Television teems with programmes on superstition — showcasing a baba who treats ailments with water and leaves, houses that are haunted and a vegetarian housewife who wanted to drink blood ever since she had a vision of the Goddess Kali. And the formula works, for channels are known to have shot up their TRP ratings solely on the basis of pandering to a viewer’s occult side.

“It is a competitive business and news networks are driven by advertising revenue and market share,” says the top-most executive of a news network and a former channel head, speaking on condition of anonymity. The executive believes that it all started with a serial called Kaal, Kapaal, Mahakaal on a news network. “No civil society should have allowed such a shameless and hideous focus on baseless claims and the paranormal,” he says.

The other channels followed suit. Today, almost every Hindi news channel has a programme on the supernatural. Programmes such as Shani ki Kripa, which has a saffron-clad, long-haired baba with kohl-lined eyes advising viewers on how to smooth over tiffs with Shani Devta, and Mano ya na mano are no longer a rarity.

Channel heads, however, are not unduly worried. “It is a mistake to read too much in the interest that some audiences may have shown in such stories. The novelty wears off in a very short time,” says Rajat Sharma, chairman and editor-in-chief, India TV — a channel that has often been accused of pandering to the viewer’s fondness for the bizarre. “Channels which are focusing on such stories are not just hurting the interests of society, they run the serious risk of violating the content code,” he says.

Sociologists believe that people tend to turn to miracles and mysticism when society is in a state of flux, as it is now with an upswing in the economy. “Every time conditions are unsettled in a society, whether for the better or the worse, people tend to depend on magic, occult practices and so on,” says Delhi-based sociologist Patricia Uberoi. “Whether there is increased economic prosperity or a plague, anthropological studies have found that during such phases, religious practices become more fervent,” she says.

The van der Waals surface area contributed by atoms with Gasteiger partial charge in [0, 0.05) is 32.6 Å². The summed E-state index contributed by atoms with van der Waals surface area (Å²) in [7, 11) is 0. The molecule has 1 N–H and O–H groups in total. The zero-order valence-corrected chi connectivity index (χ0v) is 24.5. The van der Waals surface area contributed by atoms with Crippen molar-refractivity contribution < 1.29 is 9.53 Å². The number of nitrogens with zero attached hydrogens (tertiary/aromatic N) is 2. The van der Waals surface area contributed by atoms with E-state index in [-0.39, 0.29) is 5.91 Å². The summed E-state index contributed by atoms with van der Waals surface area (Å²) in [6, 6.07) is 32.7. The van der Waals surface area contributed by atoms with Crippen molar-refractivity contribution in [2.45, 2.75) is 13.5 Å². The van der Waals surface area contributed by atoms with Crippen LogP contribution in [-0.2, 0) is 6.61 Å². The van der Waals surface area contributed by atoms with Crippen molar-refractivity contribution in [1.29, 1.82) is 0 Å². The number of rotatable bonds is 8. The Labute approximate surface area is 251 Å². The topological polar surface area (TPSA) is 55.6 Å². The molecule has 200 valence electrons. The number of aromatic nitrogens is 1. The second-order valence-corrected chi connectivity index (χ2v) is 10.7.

Adds sociologist Ray: “Perceived helplessness leads to superstitions and they may become permissible due to celebrity involvement.”

And, clearly, the supernatural is being freely endorsed by celebrities and politicians. Just a fortnight ago, an unwitting serpent caused a huge hiss in Bangalore’s political circles. The six-foot-long rat snake entered the residence of Janata Dal(S) supremo and former Prime Minister H.D. Deve Gowda in Bangalore’s Padmanabhanagar, and stayed hidden in his bedroom for two days. The incident sent Karnataka’s politicians into a tizzy. For one, it happened on the eve of amavasya — a new moon day — prompting Deve Gowda to express the fear that it could be a bad omen. And other politicians speculated if the spotting of the snake implied that Deve Gowda’s party would pull out of the ruling coalition. Nobody pointed out that the former PM’s house was situated on a hillock which was earlier infested with snakes.